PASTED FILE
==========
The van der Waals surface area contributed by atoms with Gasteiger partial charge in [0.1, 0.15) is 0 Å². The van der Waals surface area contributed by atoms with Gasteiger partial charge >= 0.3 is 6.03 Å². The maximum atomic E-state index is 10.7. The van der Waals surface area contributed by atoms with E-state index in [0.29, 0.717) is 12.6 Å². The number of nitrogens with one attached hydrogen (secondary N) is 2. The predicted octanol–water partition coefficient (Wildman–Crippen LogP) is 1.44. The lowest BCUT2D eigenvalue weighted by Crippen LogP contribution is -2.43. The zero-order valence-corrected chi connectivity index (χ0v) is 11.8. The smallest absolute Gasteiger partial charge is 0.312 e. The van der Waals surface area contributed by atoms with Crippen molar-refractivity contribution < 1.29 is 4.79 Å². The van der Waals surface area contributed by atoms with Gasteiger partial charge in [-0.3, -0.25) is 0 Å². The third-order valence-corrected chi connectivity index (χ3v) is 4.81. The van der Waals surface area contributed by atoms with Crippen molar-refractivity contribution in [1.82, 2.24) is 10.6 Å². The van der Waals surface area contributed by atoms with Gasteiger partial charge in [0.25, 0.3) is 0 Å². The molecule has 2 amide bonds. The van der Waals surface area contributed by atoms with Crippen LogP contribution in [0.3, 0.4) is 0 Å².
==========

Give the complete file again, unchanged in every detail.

The van der Waals surface area contributed by atoms with Gasteiger partial charge in [0.1, 0.15) is 0 Å². The van der Waals surface area contributed by atoms with Gasteiger partial charge >= 0.3 is 6.03 Å². The maximum atomic E-state index is 10.7. The van der Waals surface area contributed by atoms with E-state index in [0.29, 0.717) is 12.6 Å². The number of nitrogens with one attached hydrogen (secondary N) is 2. The predicted octanol–water partition coefficient (Wildman–Crippen LogP) is 1.44. The lowest BCUT2D eigenvalue weighted by Crippen LogP contribution is -2.43. The zero-order valence-corrected chi connectivity index (χ0v) is 11.8. The smallest absolute Gasteiger partial charge is 0.312 e. The van der Waals surface area contributed by atoms with Crippen molar-refractivity contribution < 1.29 is 4.79 Å². The van der Waals surface area contributed by atoms with Gasteiger partial charge in [-0.3, -0.25) is 0 Å². The third-order valence-corrected chi connectivity index (χ3v) is 4.81. The van der Waals surface area contributed by atoms with Crippen molar-refractivity contribution in [1.82, 2.24) is 10.6 Å². The van der Waals surface area contributed by atoms with Gasteiger partial charge in [0.25, 0.3) is 0 Å². The molecule has 2 amide bonds. The van der Waals surface area contributed by atoms with Crippen LogP contribution in [0.3, 0.4) is 0 Å².